New project on the needles. This is my take on the Unwind wrap from Rowan Magazine 49.
The original has a very muted colour scheme – soft mauves, dusty blues and earthy neutrals – but I have long wanted to combine three bold colours of Kidsilk Haze so I took my inspiration from Bollywood instead. I’m using a very bold fuchsia as my dominant KSH colour together with coral red and deep orange with lime green as contrast and a neutral pink to tie things together. The pattern also uses five different colours of Rowan Summer Tweed and again I have opted for pink-red-orange-green hues.
The wrap isn’t difficult to knit as it’s all stocking stitch. I think the difficulty lies in which colours to choose. These colour schemes spring to mind: ocean blues, greens and greys; spring garden in pretty pinks, greens and yellows; earth and stone in browns, beiges, fawn and soft greys; girly in soft hues of pinks and whites..
.. my Fancy jumper is zipping along really well too. It is weird having two KSH projects on the go at the same time. I think I might try to counterbalance all the airy mohairiness with some sewing later this week. I have some self-imposed deadlines (as always) and I’d also like to wear some self-made things on a trip to Yorkshire I’ll be making next month.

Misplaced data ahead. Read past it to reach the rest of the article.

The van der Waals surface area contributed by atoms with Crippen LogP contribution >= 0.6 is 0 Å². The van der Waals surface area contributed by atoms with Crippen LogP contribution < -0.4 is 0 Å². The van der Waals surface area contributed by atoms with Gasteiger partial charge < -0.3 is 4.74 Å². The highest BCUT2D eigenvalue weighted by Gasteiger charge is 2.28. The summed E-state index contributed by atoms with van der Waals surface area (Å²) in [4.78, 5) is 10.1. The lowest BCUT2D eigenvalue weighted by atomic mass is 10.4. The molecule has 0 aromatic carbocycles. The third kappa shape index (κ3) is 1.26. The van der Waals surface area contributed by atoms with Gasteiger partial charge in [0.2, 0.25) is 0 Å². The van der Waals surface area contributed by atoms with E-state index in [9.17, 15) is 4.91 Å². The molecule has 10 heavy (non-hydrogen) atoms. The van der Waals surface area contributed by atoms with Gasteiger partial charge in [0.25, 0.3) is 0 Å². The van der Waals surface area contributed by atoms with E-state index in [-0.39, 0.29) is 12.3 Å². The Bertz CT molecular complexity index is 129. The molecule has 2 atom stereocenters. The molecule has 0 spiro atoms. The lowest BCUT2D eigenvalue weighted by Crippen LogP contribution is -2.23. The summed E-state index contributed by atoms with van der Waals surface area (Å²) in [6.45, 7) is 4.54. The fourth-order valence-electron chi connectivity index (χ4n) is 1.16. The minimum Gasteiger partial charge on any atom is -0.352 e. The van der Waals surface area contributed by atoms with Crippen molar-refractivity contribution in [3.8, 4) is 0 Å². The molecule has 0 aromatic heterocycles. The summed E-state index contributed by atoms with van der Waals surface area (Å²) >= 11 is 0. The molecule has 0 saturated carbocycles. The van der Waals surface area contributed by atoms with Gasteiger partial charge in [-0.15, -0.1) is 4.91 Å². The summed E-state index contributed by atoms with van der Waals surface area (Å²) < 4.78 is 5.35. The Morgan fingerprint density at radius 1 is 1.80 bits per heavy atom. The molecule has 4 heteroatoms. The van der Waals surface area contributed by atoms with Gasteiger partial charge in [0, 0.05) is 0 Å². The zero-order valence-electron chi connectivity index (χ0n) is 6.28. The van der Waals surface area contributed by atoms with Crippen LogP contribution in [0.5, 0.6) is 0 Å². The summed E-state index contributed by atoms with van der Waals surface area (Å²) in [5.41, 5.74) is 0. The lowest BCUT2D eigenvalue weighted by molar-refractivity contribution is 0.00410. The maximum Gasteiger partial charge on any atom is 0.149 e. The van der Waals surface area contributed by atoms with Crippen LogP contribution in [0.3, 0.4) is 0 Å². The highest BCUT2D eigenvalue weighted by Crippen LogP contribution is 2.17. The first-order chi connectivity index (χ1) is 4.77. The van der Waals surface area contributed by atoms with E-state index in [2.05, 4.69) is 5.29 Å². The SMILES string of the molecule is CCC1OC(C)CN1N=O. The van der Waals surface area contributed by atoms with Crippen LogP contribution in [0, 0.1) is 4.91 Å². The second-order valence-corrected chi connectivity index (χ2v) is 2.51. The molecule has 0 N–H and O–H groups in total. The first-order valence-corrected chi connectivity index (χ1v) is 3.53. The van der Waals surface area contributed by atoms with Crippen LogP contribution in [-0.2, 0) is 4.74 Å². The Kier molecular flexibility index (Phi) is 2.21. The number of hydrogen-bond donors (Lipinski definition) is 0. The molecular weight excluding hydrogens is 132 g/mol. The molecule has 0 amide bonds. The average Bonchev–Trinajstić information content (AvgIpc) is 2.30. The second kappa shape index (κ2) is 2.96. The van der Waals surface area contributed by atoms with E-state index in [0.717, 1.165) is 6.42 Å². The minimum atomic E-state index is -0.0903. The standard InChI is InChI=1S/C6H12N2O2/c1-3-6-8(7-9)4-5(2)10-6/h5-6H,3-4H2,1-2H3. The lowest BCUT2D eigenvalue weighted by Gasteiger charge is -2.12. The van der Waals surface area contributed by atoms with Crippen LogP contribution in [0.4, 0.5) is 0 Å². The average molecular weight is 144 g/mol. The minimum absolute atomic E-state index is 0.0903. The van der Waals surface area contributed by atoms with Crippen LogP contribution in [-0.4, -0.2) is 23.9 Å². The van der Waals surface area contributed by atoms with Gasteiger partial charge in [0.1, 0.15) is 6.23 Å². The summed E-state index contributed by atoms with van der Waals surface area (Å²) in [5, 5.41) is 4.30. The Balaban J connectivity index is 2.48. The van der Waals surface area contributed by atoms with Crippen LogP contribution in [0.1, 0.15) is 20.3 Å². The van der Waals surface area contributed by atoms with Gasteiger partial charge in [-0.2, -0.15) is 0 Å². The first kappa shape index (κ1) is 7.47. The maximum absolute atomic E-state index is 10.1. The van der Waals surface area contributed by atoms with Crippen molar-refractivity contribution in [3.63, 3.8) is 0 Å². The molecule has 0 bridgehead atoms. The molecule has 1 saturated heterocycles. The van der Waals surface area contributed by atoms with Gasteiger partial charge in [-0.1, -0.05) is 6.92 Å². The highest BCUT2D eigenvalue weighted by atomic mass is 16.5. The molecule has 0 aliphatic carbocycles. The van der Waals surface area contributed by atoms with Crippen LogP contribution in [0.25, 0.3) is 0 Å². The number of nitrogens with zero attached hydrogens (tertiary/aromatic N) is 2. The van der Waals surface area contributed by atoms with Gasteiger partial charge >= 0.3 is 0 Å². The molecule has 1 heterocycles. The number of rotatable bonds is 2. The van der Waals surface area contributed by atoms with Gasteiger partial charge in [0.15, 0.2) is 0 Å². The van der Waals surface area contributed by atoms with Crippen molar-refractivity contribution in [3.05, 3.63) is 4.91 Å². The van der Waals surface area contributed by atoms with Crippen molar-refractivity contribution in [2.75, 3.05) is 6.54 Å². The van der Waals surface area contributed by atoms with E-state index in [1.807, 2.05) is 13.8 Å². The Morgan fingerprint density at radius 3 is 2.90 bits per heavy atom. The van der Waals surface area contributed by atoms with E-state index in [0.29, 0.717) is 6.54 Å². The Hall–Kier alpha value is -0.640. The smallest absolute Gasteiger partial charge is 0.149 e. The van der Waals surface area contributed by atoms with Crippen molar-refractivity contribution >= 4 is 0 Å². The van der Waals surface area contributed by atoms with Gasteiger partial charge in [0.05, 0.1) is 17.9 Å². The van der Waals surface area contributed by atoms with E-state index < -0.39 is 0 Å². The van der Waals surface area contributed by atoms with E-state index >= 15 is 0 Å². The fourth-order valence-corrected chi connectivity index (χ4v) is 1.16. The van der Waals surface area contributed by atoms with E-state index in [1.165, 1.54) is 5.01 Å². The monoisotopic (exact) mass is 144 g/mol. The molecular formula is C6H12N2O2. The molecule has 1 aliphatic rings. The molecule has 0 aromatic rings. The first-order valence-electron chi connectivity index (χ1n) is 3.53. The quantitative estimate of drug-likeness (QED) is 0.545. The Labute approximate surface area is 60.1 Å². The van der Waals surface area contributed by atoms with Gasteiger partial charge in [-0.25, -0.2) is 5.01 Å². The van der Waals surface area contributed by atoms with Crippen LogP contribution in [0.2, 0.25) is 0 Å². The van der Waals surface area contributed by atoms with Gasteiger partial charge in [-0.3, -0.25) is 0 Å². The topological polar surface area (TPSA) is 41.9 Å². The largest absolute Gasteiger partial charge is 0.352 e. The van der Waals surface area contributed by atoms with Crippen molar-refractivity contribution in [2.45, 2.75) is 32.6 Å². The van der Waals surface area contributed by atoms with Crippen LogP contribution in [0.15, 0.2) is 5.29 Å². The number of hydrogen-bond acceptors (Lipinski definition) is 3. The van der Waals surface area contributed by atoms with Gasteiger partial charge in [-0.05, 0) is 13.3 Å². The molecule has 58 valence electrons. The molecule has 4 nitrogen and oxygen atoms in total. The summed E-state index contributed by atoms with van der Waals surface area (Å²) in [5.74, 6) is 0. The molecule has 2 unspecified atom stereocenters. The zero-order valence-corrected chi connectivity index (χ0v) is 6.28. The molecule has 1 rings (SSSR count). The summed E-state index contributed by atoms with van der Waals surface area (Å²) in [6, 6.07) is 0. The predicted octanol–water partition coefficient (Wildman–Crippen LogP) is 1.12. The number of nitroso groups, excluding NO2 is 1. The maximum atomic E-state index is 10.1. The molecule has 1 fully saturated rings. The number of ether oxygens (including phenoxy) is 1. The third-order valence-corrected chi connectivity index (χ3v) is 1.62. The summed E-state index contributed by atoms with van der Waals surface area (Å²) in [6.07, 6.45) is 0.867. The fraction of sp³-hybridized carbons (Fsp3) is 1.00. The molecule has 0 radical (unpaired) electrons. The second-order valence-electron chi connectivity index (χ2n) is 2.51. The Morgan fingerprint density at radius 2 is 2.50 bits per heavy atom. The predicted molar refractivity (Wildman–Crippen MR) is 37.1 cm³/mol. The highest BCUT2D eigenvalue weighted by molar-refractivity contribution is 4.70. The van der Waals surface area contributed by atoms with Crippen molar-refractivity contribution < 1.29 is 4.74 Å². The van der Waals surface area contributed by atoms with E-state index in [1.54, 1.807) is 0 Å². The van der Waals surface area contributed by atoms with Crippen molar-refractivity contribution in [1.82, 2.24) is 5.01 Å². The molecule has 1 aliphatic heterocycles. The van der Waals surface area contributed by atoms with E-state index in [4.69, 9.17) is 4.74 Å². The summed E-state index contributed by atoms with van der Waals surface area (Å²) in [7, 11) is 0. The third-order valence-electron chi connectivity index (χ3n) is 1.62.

I wonder what my next quarterly review is going to look like?
Last night I discovered that my wonderful father-in-common-law (aka D’s Dad) will be starring in a low-budget spatter film set in Aberdeenshire.
Ah, The Geekiness It Runneth in The Family.
I uncovered a few videos and found this one to be the most interesting – not because D’s Dad is it (he is not in this video, actually) but rather because it is filmed where I spend most of my holidays. OK, so it is not incredibly interesting but I thought a few of my Danish pals might want to take a look. Please note that normally the village only houses a handful of zombies and that the video features some colourful language.